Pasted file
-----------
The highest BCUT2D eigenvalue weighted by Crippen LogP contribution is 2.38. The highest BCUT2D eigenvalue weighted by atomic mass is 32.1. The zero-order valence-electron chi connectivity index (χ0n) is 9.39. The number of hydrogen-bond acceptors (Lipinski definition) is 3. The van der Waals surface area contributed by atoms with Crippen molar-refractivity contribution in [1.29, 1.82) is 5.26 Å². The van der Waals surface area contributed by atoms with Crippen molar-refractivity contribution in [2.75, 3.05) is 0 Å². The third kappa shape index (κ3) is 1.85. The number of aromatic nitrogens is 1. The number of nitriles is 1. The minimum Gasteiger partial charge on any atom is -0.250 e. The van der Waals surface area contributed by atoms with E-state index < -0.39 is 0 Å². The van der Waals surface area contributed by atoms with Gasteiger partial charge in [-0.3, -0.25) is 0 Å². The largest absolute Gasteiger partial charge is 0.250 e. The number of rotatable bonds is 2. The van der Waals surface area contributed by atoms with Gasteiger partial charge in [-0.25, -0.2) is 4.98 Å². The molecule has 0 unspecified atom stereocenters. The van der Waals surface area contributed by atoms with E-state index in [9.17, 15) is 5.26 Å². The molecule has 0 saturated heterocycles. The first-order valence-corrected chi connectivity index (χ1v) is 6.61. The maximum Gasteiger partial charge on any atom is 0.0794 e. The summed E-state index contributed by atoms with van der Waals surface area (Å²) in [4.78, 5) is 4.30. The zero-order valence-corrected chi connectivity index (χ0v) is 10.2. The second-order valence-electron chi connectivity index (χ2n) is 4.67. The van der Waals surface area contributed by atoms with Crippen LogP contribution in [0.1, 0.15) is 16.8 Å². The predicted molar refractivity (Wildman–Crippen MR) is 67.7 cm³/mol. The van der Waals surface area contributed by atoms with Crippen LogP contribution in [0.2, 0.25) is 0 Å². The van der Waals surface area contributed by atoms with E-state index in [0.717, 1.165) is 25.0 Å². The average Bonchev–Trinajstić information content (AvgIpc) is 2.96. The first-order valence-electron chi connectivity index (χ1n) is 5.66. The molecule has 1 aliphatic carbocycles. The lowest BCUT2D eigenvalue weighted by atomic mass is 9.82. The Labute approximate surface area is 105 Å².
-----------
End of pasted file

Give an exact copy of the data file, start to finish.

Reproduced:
The highest BCUT2D eigenvalue weighted by Crippen LogP contribution is 2.38. The highest BCUT2D eigenvalue weighted by atomic mass is 32.1. The zero-order valence-electron chi connectivity index (χ0n) is 9.39. The number of hydrogen-bond acceptors (Lipinski definition) is 3. The van der Waals surface area contributed by atoms with Crippen molar-refractivity contribution in [1.29, 1.82) is 5.26 Å². The van der Waals surface area contributed by atoms with Crippen molar-refractivity contribution in [2.75, 3.05) is 0 Å². The third kappa shape index (κ3) is 1.85. The number of aromatic nitrogens is 1. The number of nitriles is 1. The minimum Gasteiger partial charge on any atom is -0.250 e. The van der Waals surface area contributed by atoms with E-state index < -0.39 is 0 Å². The van der Waals surface area contributed by atoms with Gasteiger partial charge in [-0.3, -0.25) is 0 Å². The largest absolute Gasteiger partial charge is 0.250 e. The number of rotatable bonds is 2. The van der Waals surface area contributed by atoms with Gasteiger partial charge in [-0.25, -0.2) is 4.98 Å². The molecule has 0 unspecified atom stereocenters. The van der Waals surface area contributed by atoms with E-state index in [9.17, 15) is 5.26 Å². The molecule has 0 saturated heterocycles. The first-order valence-corrected chi connectivity index (χ1v) is 6.61. The maximum Gasteiger partial charge on any atom is 0.0794 e. The summed E-state index contributed by atoms with van der Waals surface area (Å²) in [4.78, 5) is 4.30. The zero-order valence-corrected chi connectivity index (χ0v) is 10.2. The second-order valence-electron chi connectivity index (χ2n) is 4.67. The van der Waals surface area contributed by atoms with Crippen LogP contribution in [0.1, 0.15) is 16.8 Å². The predicted molar refractivity (Wildman–Crippen MR) is 67.7 cm³/mol. The van der Waals surface area contributed by atoms with Crippen LogP contribution in [0.2, 0.25) is 0 Å². The van der Waals surface area contributed by atoms with E-state index in [0.717, 1.165) is 25.0 Å². The average Bonchev–Trinajstić information content (AvgIpc) is 2.96. The first-order valence-electron chi connectivity index (χ1n) is 5.66. The molecule has 1 aliphatic carbocycles. The lowest BCUT2D eigenvalue weighted by atomic mass is 9.82. The Labute approximate surface area is 105 Å².